Broadband Deployment Accuracy and Technological Availability (DATA) Act

Nevada Asks FCC to Reconsider ‘Deeply Flawed’ Broadband Maps

Sens. Catherine Cortez Masto (D-NM) and Jacky Rosen (D-NM) sent a letter to the Federal Communications Commission asking the body to reconsider maps drafted for the Silver State's broadband Internet connectivity, calling the drafts "deeply flawed" and warning that such maps could perpetuate the digital divide among the state's urban and rural areas.

Challenging Cellular Data Speeds

There has been a lot of recent press about the new ability for households to challenge broadband coverage claimed at their homes by internet service providers (ISP). The Federal Communications Commission's new National Broadband Map also allows folks to challenge the coverage claimed by cellular carriers. There are two ways to challenge the claimed cellular coverage – by individuals or by local governments. The challenge process for individuals is as follows:

The Timing of the Challenge Process to the FCC’s Broadband Map Under Increasing Scrutiny

Since the Federal Communications Commission released its pre-production draft of its new Broadband Maps in November 2022, a wide range of public and private entities have asserted that the data is inaccurate and would result in significant misallocations of Broadband Equity, Access, and Deployment program funding if errors are not corrected. Several state and local government entities have raised concerns that a January 13 deadline does not provide sufficient time to submit challenges.

FCC’s National Broadband Map: Implications for the Broadband Equity, Access, and Deployment (BEAD) Program

Access to high-speed internet (i.e., broadband) has been a focus of congressional interest for decades as a significant—and growing—number of daily activities are conducted online. However, without accurate data, broadband maps may not reliably indicate need, and federal assistance may be provided to areas that already have sufficient service, leaving other areas unserved or underserved. The accuracy of the National Broadband Map is a key concern for many in Congress.

Broadband Data Collection Window Opens January 3, 2023

The Broadband Data Task Force (Task Force) announced that the Broadband Data Collection (BDC) filing window for submitting broadband availability and other data as of December 31, 2022, will open on Tuesday, January 3, 2023. Starting on Jan 3, facilities-based broadband service providers may begin to file in the BDC system data that reflects where they made mass-market broadband internet access service available as of December 31, 2022. Such data must be submitted no later than March 1, 2023.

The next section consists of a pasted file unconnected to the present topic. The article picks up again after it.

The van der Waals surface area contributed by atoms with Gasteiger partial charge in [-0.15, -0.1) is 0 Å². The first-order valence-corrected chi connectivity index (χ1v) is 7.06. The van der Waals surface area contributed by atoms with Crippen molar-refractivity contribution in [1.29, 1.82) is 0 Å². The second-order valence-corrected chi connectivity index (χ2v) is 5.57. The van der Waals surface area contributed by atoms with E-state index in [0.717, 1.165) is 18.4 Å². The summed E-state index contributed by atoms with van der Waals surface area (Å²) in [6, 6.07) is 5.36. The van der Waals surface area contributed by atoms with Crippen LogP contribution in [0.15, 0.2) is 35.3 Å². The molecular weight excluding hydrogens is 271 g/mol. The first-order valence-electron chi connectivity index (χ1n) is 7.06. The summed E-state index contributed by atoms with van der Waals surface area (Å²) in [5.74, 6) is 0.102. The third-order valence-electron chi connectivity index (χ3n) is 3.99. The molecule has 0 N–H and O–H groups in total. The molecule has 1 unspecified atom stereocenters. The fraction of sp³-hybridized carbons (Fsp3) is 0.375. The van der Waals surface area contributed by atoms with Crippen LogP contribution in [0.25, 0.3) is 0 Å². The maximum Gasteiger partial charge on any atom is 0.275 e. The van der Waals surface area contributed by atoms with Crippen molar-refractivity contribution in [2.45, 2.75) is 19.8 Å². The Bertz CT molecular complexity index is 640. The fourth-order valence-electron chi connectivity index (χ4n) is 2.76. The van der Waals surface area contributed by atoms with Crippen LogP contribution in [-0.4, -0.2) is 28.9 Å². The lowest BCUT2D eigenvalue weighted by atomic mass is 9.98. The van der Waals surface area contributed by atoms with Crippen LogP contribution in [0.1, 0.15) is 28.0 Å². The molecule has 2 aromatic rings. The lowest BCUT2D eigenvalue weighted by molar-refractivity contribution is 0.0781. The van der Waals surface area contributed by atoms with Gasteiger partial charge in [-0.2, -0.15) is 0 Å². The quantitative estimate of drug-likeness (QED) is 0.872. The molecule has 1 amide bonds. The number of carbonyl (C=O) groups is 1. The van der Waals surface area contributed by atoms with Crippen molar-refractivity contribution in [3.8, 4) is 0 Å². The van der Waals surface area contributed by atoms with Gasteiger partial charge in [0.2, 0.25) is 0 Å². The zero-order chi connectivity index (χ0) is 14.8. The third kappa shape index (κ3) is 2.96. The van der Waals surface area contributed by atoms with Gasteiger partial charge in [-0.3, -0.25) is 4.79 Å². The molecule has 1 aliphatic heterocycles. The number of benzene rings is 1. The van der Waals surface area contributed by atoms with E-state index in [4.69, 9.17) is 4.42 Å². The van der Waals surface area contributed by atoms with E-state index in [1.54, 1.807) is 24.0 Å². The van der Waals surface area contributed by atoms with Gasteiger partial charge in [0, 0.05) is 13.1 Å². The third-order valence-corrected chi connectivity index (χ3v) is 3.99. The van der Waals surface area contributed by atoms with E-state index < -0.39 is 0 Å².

FCC Cellular Broadband Mapping

One of the most common complaints I hear from rural folks is the lack of good cellular coverage. Poor cellular coverage doesn’t seem to have gotten the same press as poor broadband, but not having access to cell phones might be more of a daily challenge than the lack of broadband. The Federal Communications Commission maps only ask a cellular carrier to show if it meets the FCC definition of cellular broadband, which is embarrassingly low: 5 Mbps download and 1 Mbps upload is considered covered for 4G.

Hill Asks FCC to Allow for More Broadband Map Challenges

The bipartisan leadership of the Senate Commerce Committee wants stakeholders to have more time to challenge the accuracy of the Federal Communication Commission's new broadband availability map given what they said were the “significant flaws’ already discovered in the draft map. The FCC has conceded the mapping is an iterative process that will be improved by stakeholder challenges. The senators said, “it is absolutely critical that states, tribes, localities, and stakeh

Here's why the definition of a 'passing' matters for broadband grants

What counts as a fiber passing, anyway? It seems the answer varies slightly by operator, though most consider a passing to be any location which can be connected to fiber running along the main road. A Consolidated representative said passings are locations that are in “close proximity” to its network.

26 Senators Tell the FCC to Fix the New National Broadband Map

Twenty-six US senators—led by Sens Shelley Moore Capito (R-WV), Jacky Rosen (D-NV), Roger Wicker (R-MS), John Thune (R-SD)—sent a letter to Federal Communications Commission Chairwoman Jessica Rosenworcel highlighting important next steps in ensuring that the National Broadband Map provides a reliable depiction of broadband availability across the country. The senators are calling on the FCC to:

State office may not challenge broadband maps, risking hundreds of millions of federal funds for Texas

Billions of dollars are up for grabs to expand broadband availability across the country. But the Federal Communication Commission maps that will determine where the money goes are inaccurate, according to the Texas comptroller, because internet service providers inflated their coverage areas. The Texas office charged with challenging and improving those maps at the state level says it can’t.